Guido Schnabel reports, “The new year started with a disappointment and scare for some strawberry growers. Stunted plants, gaps in the strawberry rows, and leaves dying. The extent of the damage is yet to be determined, but it will be substantial. Most of the affected growers received the plants from the same nursery source, and it is very likely the problem is nursery derived. After talking to growers, meeting up with agents, and collecting samples for problem ID at the Clemson University Plant and Pest Diagnostic Clinic, the verdict is out. Gnomonia leaf blotch (Gnomonia comari) was the main cause of older leaf decay stunting many plants. This fungus is not known to be an aggressive pathogen but can, in some instances, break out in nurseries and continue to do harm on transplants after planting. The disease should start to fade in the spring as the weather warms up, together with sanitation and regular fungicide applications. Some plants at the same location did test positive for Phytophthora and the relatively harmless Pestalotiopsis, and by now, we all know there is a new aggressive species out there (Neopestalotiopsis spp) that can devastate production. We are lucky to have a diagnostic clinic that now offers a molecular test for distinguishing the mild from the aggressive Pestalotiopsis species. This molecular testing verified most farms do not have the aggressive species. We do have ONE Neopestalotiopsis-positive farm, however, and we must hope that sanitation, aggressive and strategic fungicide applications, and a dry spring/early summer will help to mitigate the damage.”
Rob Last reports, “Following another inch of rainfall, we are looking at a few days respite. Phytophthora root and crown rot are active in strawberries in the area. Typically, the worst affected plants are j-rooted. Given wet soils, keep scouting low spots in the field because these may see increasing levels of Phytophthora. If you are seeing standing water around, it would be beneficial to look at improving drainage. Sanitation and removal of dead plants, infected leaves, and freeze-affected flowers will help reduce disease inoculum later in the season. With both strawberries and blueberries, consider making plans for freeze protection later in the year. If that’s an irrigation-based system, then make sure we have no residual damage from the Christmas freeze. If using row covers, then getting them into the fields now will make life easier in March and April.”
Zack Snipes reports, “While the weather station in Charleston only collected 1.32 inches of rain this past week, it sure felt like more than that. These very humid mornings and gray days have things very soggy in the Lowcountry. I don’t think much fieldwork happened last week due to the sloppiness. If you haven’t had a chance to check out the Clemson Weather Station Website, give it a look today. We have two new calculators for rainfall and chill hours. We are currently building more calculators that will give growers powerful tools to make management decisions. We had an excellent turnout for the 2023 Preplant Growers Meeting in Charleston (it may have been due to all the rain). Dr. Bilbo talked about insect resistance and management, Dr. Keinath talked about black rot management in brassicas (how timely), Rob Last talked about calculating spray rates, and I gave an Extension Update. Hopefully, things will dry out, and we can all get out in the field this week.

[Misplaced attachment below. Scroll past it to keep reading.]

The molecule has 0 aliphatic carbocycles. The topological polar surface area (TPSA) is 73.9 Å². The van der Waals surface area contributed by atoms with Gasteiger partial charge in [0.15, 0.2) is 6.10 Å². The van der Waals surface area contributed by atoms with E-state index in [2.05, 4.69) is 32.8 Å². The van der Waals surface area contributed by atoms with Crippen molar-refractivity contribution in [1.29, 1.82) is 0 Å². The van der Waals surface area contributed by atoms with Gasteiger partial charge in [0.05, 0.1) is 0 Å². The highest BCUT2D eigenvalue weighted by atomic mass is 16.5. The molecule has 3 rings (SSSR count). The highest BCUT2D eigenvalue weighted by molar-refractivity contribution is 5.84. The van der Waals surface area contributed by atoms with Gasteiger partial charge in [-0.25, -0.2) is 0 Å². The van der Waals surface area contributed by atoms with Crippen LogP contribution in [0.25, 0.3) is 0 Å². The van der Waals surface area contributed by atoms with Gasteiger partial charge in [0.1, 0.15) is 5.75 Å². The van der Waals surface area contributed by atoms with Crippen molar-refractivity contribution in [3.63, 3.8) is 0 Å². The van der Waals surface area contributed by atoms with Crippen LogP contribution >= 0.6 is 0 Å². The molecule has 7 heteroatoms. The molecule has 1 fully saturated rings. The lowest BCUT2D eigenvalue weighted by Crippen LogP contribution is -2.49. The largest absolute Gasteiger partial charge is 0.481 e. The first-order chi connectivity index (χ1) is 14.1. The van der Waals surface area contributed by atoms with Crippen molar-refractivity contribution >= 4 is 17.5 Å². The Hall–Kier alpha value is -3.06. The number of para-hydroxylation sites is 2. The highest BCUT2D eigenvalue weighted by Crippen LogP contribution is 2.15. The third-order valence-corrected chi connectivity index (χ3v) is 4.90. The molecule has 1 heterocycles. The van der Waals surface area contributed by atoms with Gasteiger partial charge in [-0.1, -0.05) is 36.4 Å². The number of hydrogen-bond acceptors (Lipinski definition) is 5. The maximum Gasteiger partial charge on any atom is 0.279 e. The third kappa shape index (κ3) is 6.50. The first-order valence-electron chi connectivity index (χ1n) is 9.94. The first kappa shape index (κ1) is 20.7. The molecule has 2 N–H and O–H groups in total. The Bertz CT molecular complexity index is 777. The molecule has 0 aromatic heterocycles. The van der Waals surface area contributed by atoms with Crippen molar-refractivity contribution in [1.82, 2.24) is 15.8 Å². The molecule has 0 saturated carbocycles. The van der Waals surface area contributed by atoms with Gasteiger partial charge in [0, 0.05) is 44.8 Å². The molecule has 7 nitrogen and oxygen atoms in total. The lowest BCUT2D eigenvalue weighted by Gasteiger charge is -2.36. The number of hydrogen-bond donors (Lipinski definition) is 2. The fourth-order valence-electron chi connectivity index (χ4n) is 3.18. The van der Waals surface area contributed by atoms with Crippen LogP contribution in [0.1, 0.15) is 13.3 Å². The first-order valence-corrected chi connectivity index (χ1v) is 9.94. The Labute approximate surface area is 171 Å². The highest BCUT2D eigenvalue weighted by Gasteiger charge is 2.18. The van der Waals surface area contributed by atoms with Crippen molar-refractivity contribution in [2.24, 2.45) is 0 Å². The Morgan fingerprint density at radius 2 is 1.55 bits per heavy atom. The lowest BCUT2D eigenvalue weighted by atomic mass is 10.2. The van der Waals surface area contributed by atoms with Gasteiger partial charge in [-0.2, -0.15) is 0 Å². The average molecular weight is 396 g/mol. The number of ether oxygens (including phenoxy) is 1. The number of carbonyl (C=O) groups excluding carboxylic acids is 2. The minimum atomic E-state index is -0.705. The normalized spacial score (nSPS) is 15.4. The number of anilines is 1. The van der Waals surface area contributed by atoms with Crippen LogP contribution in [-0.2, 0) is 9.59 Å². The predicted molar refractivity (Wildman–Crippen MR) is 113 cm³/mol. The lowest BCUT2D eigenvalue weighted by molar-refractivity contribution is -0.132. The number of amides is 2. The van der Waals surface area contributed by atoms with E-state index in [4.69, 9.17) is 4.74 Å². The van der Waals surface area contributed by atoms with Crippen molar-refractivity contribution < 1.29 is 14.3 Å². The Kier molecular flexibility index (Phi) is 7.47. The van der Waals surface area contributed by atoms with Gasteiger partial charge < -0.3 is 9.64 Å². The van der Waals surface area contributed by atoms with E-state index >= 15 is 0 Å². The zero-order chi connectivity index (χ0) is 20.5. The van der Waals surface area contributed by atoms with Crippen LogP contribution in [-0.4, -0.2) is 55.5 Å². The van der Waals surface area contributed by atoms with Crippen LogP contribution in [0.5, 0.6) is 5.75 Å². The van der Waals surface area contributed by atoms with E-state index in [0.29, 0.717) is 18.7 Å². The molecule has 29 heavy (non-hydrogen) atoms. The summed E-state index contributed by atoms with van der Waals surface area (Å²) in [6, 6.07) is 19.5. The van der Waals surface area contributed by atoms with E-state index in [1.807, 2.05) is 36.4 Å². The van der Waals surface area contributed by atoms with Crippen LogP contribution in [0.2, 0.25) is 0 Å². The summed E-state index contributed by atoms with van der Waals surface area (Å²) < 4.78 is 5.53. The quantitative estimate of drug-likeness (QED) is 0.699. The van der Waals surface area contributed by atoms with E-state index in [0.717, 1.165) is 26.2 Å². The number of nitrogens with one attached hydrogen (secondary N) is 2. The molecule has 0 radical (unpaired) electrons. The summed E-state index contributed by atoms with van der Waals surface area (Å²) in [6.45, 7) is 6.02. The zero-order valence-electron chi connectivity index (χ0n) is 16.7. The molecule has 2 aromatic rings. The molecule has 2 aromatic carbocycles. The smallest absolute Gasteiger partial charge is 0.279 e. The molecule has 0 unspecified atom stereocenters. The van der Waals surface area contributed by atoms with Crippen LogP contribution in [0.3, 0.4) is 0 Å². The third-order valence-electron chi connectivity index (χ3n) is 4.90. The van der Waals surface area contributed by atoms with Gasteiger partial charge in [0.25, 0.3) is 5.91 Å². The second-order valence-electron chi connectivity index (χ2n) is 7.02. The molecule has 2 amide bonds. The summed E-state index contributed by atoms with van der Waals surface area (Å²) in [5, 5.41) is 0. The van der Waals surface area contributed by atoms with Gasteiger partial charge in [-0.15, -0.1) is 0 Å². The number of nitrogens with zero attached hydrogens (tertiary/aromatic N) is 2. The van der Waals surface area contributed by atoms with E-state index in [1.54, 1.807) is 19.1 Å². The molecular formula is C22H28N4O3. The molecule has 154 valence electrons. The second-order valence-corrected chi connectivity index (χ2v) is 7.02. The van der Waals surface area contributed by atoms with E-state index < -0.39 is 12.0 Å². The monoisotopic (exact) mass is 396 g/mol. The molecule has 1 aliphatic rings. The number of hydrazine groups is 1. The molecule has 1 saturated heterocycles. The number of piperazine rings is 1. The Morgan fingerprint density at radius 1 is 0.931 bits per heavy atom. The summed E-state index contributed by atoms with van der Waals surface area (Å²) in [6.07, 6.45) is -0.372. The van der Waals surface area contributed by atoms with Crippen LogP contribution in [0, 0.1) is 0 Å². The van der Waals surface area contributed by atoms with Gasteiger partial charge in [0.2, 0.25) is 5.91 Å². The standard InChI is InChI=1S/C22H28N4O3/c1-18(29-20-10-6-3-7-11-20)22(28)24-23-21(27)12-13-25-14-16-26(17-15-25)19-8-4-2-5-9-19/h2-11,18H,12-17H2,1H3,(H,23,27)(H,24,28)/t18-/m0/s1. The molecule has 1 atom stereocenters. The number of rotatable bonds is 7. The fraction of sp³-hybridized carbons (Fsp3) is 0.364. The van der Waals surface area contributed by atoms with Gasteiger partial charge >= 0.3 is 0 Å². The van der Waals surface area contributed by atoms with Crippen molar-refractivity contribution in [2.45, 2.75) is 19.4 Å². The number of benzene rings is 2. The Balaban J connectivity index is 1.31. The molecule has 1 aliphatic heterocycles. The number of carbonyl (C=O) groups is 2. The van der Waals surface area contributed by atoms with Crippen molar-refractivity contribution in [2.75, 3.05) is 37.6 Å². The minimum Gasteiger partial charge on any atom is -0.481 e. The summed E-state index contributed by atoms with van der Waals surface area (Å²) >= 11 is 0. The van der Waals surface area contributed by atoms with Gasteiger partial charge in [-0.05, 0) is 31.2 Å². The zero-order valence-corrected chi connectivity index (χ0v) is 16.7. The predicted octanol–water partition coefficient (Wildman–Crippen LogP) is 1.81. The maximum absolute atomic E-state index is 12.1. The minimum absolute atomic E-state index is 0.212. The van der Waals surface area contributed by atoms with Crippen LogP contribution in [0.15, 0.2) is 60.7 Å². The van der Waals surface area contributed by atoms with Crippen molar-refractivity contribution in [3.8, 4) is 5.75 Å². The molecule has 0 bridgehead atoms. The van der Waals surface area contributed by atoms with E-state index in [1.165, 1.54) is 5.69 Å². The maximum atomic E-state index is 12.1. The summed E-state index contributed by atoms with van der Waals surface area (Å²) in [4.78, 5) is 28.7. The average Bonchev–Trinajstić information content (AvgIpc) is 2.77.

Sarah Scott reports, “Conditions are pretty muddy around the Ridge, but hopefully, we’ll get some dry days this week. Pruning continues, as well as some later planting due to late shipments of peach and plum trees. Buds are beginning to move on the early peach varieties. Growers are getting in their second oil applications. Strawberries were covered ahead of the cold weekend temperatures. We’ll be checking them to see how they fared today and throughout the week.”
Andy Rollins reports, “We are finding orange blotch on blackberry farms. Orange blotch is a type of algae that damages the blackberry canes and is very difficult to control. In the past, we have used copper, which is labeled for controlling algae, but it is not very effective. The main products recommended are “phosphites”. This would include products like Rampart and Prophyt, both of which are potassium phosphites. I recommended the farm use lime sulfur first, though, as dormancy looks to be ending very soon. The vegetative buds have begun moving in blackberry, and this application should come first. It can then be followed with the phosphite applications. I would prefer plants to be pruned before making either of these applications as it will give much better coverage. We are still having deer problems in other crops.”